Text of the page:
The former chief Ashkenazic rabbi of Israel who was said to have authorized a controversial plan to build a memorial at a Nazi extermination camp in Poland is now saying he knows nothing about the plan.
The American Jewish Committee and other organizers of the plan have been pointing for months to a letter written on the letterhead of Rabbi Israel Meir Lau that says he “supports” their effort to construct a monument at the Belzec camp. The organizers had approached Lau and several other rabbinical authorities after one vocal New York rabbi, Avi Weiss, publicly accused them of desecrating the dead by planning to build atop what Weiss said were mass graves and earth riddled with bone shards. The AJCommittee denies these accusations.
In a telephone interview with the Forward from Israel last week, Lau — who is a Holocaust survivor — insisted he doesn’t “know anything” about the project. He said he did not recognize the January 12 letter written on his own letterhead and that he has never been to Belzec.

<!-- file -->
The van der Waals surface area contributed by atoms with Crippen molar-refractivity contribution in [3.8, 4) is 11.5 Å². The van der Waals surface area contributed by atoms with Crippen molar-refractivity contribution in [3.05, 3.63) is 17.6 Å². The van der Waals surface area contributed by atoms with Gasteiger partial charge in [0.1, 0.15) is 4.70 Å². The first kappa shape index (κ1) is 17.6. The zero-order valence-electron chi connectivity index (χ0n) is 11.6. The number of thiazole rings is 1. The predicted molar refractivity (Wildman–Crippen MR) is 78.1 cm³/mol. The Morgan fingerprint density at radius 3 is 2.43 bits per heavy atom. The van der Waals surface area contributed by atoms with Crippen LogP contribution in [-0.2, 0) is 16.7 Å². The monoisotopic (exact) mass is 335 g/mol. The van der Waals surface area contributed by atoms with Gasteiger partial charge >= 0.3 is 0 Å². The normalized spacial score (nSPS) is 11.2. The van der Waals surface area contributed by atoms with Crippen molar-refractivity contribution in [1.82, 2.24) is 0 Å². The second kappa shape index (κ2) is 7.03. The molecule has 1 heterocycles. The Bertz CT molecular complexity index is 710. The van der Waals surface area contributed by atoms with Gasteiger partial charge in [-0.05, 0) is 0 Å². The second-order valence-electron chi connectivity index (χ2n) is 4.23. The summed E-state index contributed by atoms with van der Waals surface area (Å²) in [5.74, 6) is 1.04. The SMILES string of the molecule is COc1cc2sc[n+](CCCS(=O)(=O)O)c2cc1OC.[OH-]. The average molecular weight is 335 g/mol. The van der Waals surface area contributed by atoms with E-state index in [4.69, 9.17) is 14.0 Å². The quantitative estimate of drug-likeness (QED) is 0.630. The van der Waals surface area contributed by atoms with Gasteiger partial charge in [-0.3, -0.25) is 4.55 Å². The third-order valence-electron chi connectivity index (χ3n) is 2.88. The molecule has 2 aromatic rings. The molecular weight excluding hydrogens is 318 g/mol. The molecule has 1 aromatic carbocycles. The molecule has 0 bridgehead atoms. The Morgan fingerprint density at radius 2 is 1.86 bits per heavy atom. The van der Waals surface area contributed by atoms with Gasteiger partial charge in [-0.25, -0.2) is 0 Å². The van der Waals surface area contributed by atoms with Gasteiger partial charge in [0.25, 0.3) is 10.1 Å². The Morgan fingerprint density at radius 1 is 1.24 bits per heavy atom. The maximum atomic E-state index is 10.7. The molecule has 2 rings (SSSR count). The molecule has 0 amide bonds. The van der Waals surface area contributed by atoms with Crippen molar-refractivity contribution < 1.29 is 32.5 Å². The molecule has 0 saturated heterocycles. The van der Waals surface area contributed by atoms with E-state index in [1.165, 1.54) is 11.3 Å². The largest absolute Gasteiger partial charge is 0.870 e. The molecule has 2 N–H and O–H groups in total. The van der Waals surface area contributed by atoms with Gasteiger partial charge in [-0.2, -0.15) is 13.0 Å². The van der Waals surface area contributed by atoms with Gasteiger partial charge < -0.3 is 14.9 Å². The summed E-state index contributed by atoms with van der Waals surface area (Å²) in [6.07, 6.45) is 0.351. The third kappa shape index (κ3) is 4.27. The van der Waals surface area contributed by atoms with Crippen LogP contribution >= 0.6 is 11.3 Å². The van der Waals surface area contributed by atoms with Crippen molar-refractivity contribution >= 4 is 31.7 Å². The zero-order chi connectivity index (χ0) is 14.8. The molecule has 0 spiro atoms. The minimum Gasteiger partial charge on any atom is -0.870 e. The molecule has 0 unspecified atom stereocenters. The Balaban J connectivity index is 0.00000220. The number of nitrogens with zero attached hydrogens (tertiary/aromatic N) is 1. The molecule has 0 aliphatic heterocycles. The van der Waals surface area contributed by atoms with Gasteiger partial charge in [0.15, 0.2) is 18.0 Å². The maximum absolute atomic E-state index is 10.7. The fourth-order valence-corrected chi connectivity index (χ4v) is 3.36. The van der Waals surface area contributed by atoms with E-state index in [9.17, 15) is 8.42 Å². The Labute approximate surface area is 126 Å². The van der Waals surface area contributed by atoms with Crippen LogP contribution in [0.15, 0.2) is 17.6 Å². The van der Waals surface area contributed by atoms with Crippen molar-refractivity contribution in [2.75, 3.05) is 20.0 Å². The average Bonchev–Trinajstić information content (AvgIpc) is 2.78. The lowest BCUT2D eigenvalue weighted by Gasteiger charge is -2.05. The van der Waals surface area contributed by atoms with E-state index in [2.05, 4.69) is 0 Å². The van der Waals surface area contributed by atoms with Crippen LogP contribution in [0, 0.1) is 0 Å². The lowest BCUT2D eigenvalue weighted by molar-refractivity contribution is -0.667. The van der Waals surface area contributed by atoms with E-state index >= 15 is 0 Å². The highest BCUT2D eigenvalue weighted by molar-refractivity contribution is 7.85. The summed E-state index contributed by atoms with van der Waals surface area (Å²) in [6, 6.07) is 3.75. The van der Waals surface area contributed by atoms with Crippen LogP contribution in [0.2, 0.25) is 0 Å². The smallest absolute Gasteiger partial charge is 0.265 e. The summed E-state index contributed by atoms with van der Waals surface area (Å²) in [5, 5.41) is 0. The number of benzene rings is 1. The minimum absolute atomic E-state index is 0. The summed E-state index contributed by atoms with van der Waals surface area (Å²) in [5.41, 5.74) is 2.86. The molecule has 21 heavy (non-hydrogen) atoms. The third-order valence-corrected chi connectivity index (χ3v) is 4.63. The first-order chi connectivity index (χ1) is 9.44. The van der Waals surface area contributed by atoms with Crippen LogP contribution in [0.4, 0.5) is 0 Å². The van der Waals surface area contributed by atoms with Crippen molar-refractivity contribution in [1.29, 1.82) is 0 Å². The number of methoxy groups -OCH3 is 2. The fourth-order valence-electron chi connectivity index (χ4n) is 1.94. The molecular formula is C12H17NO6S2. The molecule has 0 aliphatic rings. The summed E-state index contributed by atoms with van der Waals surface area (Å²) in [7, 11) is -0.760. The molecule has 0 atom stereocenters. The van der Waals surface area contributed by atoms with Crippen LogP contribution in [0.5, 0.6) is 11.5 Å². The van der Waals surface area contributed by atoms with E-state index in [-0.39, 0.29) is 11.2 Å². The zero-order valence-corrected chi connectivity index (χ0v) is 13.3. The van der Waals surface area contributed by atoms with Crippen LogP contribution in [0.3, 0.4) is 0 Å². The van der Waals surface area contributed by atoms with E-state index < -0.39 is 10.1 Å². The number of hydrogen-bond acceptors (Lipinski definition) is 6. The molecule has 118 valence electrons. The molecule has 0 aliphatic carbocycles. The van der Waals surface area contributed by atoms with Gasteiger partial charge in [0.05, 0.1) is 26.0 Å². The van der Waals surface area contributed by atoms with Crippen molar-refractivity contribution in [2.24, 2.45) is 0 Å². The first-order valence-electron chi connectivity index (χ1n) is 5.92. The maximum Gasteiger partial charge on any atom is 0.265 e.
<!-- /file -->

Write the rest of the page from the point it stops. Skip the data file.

An outraged Weiss claims to have had a similar conversation with Lau, and he has accused the AJCommittee of “terrible deception.” “For the committee to fool the public to say the chief rabbi is behind this is really, really unacceptable,” Weiss said.
But the project’s organizers point to the letter’s clear endorsement of the plan as proof that they were not deceiving anyone. In addition, they have produced a recent decision by a committee of respected rabbis charged with preserving cemeteries in Europe that firmly supports the plan.
The Lau letter, signed by the chief rabbi’s then-personal assistant, Rabbi Rafael Frank, states: “I was asked by the honorable Chief Rabbi to respond to you and express his endorsement of the proposal to memorialize the sacred site.”
The addressee of the letter, Rabbi Michael Schudrich, the chief rabbi of Warsaw and Lodz, told the Forward that he had approached Lau in November for input on the Belzec project. Lau had asked Schudrich to speak with Frank about the matter, which he did. Subsequently, Schudrich received the letter.
The cemetery committee, headed by Rabbi Elyakim Schlesinger of London, stated in a May 13 decision that it reviewed the concerns of Weiss but came to the conclusion that the plan “is a great improvement (tikkun gadol) to protect this sacred site from 60 years of terrible neglect.”